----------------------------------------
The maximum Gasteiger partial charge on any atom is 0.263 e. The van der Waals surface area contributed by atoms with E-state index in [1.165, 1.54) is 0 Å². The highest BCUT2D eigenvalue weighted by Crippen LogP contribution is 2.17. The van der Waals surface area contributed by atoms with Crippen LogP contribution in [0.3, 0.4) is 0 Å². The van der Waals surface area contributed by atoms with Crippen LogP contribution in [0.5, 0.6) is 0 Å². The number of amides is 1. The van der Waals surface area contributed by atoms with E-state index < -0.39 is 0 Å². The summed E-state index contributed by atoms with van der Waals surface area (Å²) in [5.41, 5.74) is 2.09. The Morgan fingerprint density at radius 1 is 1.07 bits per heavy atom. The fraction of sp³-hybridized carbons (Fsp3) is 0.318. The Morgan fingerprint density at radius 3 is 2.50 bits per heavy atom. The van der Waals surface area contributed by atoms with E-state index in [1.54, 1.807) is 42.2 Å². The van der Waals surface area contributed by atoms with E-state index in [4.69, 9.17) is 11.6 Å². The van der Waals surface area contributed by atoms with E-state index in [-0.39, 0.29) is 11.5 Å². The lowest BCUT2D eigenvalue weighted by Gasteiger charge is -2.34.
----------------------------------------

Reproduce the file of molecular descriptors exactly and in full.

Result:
The maximum Gasteiger partial charge on any atom is 0.263 e. The van der Waals surface area contributed by atoms with E-state index in [1.165, 1.54) is 0 Å². The highest BCUT2D eigenvalue weighted by Crippen LogP contribution is 2.17. The van der Waals surface area contributed by atoms with Crippen LogP contribution in [0.3, 0.4) is 0 Å². The van der Waals surface area contributed by atoms with Crippen LogP contribution in [0.5, 0.6) is 0 Å². The number of amides is 1. The van der Waals surface area contributed by atoms with E-state index < -0.39 is 0 Å². The summed E-state index contributed by atoms with van der Waals surface area (Å²) in [5.41, 5.74) is 2.09. The Morgan fingerprint density at radius 1 is 1.07 bits per heavy atom. The fraction of sp³-hybridized carbons (Fsp3) is 0.318. The Morgan fingerprint density at radius 3 is 2.50 bits per heavy atom. The van der Waals surface area contributed by atoms with E-state index in [1.54, 1.807) is 42.2 Å². The van der Waals surface area contributed by atoms with E-state index in [4.69, 9.17) is 11.6 Å². The van der Waals surface area contributed by atoms with E-state index in [-0.39, 0.29) is 11.5 Å². The lowest BCUT2D eigenvalue weighted by Gasteiger charge is -2.34.